Installing the Remote Desktop Connection Manager requires administrator privileges. That can be a problem in a corporate environment where you might not have local administrator rights. Fortunately, there is an easy way to overcome this limitation by performing an administrative installation.
The three main new features in this release are:
- A managed implementation of Cloud IAP TCP tunneling
- OAuth-based authorization.
- Support for custom GCP session lengths.
In the last post, we discussed that each request that Cloud IAP passes to a backend appliation contains a
X-Goog-Iap-Jwt-Assertion header. This header contains an IAP JWT assertion that looks a bit like an IdToken, but is not an IdToken.
Conceptually, you can think of Cloud IAP as a reverse proxy that is deployed in front of your corporate application that intercepts all requests to perform authentication and authorization.
At Google Cloud, we run a series of Cloud Summits each year. A Cloud Summit is essentially a mini-version of Cloud NEXT – it lasts one day, features multiple tracks of technical sessions, and is usually held in a location where there is plenty of space for booths where customers can ask questions.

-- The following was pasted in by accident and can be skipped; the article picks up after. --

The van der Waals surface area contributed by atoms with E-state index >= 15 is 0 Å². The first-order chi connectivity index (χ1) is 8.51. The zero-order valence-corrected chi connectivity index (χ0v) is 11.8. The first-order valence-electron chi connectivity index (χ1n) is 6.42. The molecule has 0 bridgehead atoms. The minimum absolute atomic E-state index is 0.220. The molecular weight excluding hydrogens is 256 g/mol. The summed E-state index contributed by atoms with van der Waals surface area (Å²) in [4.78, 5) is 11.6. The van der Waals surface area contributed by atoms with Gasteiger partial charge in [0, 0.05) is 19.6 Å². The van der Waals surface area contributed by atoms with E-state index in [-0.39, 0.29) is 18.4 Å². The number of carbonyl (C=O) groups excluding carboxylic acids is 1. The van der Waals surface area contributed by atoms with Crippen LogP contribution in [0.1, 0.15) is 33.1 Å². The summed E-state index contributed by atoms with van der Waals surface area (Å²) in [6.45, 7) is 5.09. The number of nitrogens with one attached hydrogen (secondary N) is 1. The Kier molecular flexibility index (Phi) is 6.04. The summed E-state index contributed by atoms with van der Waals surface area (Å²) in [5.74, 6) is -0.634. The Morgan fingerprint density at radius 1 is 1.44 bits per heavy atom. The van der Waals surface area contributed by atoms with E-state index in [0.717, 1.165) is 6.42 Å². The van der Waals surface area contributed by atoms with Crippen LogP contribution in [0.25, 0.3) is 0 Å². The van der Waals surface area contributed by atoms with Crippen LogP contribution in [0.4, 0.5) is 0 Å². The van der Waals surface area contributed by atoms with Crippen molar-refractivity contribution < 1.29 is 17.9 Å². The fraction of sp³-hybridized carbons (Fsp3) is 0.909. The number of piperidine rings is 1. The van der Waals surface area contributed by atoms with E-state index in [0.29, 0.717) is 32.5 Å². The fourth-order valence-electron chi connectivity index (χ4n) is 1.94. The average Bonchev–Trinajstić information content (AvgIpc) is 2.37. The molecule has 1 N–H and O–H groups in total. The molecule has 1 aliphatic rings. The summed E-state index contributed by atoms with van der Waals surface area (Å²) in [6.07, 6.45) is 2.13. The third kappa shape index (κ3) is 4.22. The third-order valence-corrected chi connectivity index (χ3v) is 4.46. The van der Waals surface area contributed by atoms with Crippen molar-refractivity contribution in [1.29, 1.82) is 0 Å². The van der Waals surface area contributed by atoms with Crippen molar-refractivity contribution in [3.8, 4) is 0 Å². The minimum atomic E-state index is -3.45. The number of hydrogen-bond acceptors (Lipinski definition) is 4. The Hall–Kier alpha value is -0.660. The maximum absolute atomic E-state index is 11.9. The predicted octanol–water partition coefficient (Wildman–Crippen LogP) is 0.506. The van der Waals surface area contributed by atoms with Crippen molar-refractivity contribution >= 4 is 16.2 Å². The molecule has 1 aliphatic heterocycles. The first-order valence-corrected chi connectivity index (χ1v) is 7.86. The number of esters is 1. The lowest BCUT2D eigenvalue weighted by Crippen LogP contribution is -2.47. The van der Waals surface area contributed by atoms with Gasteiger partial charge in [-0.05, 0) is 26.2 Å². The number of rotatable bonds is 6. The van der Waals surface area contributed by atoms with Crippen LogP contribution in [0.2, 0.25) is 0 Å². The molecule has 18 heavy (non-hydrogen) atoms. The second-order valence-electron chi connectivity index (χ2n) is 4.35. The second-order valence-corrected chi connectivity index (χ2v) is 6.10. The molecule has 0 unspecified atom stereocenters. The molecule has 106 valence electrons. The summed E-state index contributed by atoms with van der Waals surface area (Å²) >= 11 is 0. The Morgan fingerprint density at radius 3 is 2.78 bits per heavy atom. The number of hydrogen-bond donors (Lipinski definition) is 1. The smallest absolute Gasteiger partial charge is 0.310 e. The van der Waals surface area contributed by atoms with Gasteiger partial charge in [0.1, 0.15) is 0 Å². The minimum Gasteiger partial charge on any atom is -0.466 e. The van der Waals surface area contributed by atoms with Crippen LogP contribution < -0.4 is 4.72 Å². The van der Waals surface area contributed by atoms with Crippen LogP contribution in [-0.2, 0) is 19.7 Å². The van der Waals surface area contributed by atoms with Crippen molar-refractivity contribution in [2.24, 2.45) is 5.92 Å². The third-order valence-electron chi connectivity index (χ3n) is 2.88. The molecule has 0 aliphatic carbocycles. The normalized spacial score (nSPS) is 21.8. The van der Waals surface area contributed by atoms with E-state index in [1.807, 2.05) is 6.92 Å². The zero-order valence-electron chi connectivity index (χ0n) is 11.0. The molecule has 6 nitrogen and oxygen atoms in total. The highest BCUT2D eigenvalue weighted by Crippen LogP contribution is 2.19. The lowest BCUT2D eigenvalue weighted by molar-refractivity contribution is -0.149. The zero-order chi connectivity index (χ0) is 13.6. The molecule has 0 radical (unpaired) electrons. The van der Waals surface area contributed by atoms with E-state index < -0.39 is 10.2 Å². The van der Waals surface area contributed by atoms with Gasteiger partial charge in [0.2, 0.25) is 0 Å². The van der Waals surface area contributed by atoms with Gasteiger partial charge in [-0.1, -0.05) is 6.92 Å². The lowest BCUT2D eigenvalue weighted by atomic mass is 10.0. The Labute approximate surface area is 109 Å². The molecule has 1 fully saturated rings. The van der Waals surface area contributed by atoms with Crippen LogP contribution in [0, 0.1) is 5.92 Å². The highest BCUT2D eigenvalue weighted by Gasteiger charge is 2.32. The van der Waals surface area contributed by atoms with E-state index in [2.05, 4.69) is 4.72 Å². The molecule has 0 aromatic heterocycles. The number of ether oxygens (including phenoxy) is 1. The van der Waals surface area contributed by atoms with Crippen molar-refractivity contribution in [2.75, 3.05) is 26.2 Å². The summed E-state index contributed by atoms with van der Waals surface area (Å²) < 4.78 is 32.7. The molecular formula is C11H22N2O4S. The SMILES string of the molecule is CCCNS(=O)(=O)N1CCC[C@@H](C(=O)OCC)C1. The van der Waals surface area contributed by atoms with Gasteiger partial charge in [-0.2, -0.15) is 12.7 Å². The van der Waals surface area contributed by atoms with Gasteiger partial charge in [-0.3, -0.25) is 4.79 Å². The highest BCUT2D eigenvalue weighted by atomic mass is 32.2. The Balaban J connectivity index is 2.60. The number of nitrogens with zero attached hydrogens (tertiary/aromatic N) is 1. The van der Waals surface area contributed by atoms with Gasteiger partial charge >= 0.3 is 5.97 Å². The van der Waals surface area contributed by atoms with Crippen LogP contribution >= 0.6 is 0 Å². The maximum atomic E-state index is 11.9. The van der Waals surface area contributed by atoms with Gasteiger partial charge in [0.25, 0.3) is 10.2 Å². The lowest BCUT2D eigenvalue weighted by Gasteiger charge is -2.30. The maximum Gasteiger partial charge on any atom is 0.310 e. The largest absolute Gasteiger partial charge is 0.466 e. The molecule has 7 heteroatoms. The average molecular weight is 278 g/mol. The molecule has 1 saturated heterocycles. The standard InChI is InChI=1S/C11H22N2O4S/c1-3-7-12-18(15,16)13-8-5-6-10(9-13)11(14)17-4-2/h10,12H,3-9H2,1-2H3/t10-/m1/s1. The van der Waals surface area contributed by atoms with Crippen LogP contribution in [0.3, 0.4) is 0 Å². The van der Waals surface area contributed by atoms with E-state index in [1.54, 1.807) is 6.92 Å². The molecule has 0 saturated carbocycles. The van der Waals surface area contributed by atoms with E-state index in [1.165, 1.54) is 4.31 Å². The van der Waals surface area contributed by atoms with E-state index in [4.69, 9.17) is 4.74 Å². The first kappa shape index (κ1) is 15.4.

One question that we frequently get at the Ask an Architect or Ask the Expert booth is about Cloud Identity-Aware Proxy - what is it for, how does it work, and how to use it?
In this series of blog posts, I am going to address these questions, one at a time:
- Part 1: What is it for? – The role of Cloud IAP in zero-trust (this post)
- Part 2: How does it work? – Cloud IAP architecture
- Part 3: How to use it – Integrating with Cloud IAP